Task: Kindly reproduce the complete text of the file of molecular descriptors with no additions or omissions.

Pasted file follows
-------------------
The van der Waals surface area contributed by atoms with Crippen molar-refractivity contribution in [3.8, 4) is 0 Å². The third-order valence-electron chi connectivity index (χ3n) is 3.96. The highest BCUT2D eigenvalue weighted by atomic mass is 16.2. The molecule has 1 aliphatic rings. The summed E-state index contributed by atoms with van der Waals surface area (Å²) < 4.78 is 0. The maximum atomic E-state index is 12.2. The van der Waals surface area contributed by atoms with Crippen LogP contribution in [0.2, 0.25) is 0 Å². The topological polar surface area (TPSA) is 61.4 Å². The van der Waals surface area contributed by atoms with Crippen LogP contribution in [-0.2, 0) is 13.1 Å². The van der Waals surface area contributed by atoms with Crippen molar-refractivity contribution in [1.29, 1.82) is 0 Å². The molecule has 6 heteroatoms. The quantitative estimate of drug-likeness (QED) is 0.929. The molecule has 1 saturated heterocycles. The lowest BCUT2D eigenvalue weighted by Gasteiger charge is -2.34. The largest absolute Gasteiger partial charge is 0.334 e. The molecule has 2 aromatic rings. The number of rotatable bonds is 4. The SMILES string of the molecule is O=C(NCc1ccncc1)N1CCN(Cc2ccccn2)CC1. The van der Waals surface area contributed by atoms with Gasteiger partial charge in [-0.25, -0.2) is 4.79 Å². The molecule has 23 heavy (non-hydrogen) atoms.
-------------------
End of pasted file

The van der Waals surface area contributed by atoms with Crippen molar-refractivity contribution in [3.8, 4) is 0 Å². The third-order valence-electron chi connectivity index (χ3n) is 3.96. The highest BCUT2D eigenvalue weighted by atomic mass is 16.2. The molecule has 1 aliphatic rings. The summed E-state index contributed by atoms with van der Waals surface area (Å²) < 4.78 is 0. The maximum atomic E-state index is 12.2. The van der Waals surface area contributed by atoms with Crippen LogP contribution in [0.2, 0.25) is 0 Å². The topological polar surface area (TPSA) is 61.4 Å². The van der Waals surface area contributed by atoms with Crippen LogP contribution in [-0.2, 0) is 13.1 Å². The van der Waals surface area contributed by atoms with Crippen molar-refractivity contribution in [1.29, 1.82) is 0 Å². The molecule has 6 heteroatoms. The quantitative estimate of drug-likeness (QED) is 0.929. The molecule has 1 saturated heterocycles. The lowest BCUT2D eigenvalue weighted by Gasteiger charge is -2.34. The largest absolute Gasteiger partial charge is 0.334 e. The molecule has 2 aromatic rings. The number of rotatable bonds is 4. The SMILES string of the molecule is O=C(NCc1ccncc1)N1CCN(Cc2ccccn2)CC1. The van der Waals surface area contributed by atoms with Gasteiger partial charge in [-0.25, -0.2) is 4.79 Å². The molecule has 23 heavy (non-hydrogen) atoms.